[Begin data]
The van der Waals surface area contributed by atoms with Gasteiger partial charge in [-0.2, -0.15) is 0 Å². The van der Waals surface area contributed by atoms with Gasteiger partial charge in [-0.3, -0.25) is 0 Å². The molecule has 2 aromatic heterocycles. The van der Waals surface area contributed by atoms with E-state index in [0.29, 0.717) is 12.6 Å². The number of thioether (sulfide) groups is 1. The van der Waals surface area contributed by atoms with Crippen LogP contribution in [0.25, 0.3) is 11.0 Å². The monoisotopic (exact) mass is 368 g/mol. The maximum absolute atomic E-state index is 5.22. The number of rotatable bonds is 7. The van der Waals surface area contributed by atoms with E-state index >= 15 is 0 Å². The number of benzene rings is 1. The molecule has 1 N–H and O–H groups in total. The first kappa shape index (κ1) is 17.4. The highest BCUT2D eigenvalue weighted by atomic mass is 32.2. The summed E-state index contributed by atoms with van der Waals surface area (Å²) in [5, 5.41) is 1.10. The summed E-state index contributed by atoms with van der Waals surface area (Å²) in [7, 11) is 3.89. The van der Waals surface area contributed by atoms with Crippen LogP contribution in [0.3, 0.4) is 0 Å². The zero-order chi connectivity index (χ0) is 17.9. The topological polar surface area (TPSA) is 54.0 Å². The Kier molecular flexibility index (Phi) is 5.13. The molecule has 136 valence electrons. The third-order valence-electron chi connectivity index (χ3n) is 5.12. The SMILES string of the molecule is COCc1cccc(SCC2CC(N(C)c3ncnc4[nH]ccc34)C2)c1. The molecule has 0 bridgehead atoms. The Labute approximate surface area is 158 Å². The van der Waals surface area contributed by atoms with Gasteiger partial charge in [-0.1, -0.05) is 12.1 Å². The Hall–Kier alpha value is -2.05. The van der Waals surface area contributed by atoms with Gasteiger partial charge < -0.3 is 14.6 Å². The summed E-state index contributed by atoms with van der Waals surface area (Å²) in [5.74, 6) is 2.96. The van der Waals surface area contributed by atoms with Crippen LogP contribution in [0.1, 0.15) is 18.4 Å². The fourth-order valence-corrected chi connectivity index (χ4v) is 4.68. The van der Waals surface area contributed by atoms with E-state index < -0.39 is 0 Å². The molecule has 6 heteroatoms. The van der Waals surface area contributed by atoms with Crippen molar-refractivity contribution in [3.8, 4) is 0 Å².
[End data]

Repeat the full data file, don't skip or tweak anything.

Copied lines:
The van der Waals surface area contributed by atoms with Gasteiger partial charge in [-0.2, -0.15) is 0 Å². The van der Waals surface area contributed by atoms with Gasteiger partial charge in [-0.3, -0.25) is 0 Å². The molecule has 2 aromatic heterocycles. The van der Waals surface area contributed by atoms with E-state index in [0.29, 0.717) is 12.6 Å². The number of thioether (sulfide) groups is 1. The van der Waals surface area contributed by atoms with Crippen LogP contribution in [0.25, 0.3) is 11.0 Å². The monoisotopic (exact) mass is 368 g/mol. The maximum absolute atomic E-state index is 5.22. The number of rotatable bonds is 7. The van der Waals surface area contributed by atoms with E-state index >= 15 is 0 Å². The number of benzene rings is 1. The molecule has 1 N–H and O–H groups in total. The first kappa shape index (κ1) is 17.4. The highest BCUT2D eigenvalue weighted by atomic mass is 32.2. The summed E-state index contributed by atoms with van der Waals surface area (Å²) in [5, 5.41) is 1.10. The summed E-state index contributed by atoms with van der Waals surface area (Å²) in [7, 11) is 3.89. The van der Waals surface area contributed by atoms with Crippen LogP contribution in [0.3, 0.4) is 0 Å². The zero-order chi connectivity index (χ0) is 17.9. The topological polar surface area (TPSA) is 54.0 Å². The Kier molecular flexibility index (Phi) is 5.13. The molecule has 136 valence electrons. The third-order valence-electron chi connectivity index (χ3n) is 5.12. The SMILES string of the molecule is COCc1cccc(SCC2CC(N(C)c3ncnc4[nH]ccc34)C2)c1. The molecule has 0 bridgehead atoms. The Labute approximate surface area is 158 Å². The van der Waals surface area contributed by atoms with Gasteiger partial charge in [-0.1, -0.05) is 12.1 Å². The Hall–Kier alpha value is -2.05. The van der Waals surface area contributed by atoms with Gasteiger partial charge < -0.3 is 14.6 Å². The summed E-state index contributed by atoms with van der Waals surface area (Å²) in [5.74, 6) is 2.96. The van der Waals surface area contributed by atoms with Crippen LogP contribution in [0.1, 0.15) is 18.4 Å². The fourth-order valence-corrected chi connectivity index (χ4v) is 4.68. The van der Waals surface area contributed by atoms with E-state index < -0.39 is 0 Å². The molecule has 6 heteroatoms. The van der Waals surface area contributed by atoms with Crippen molar-refractivity contribution in [3.8, 4) is 0 Å².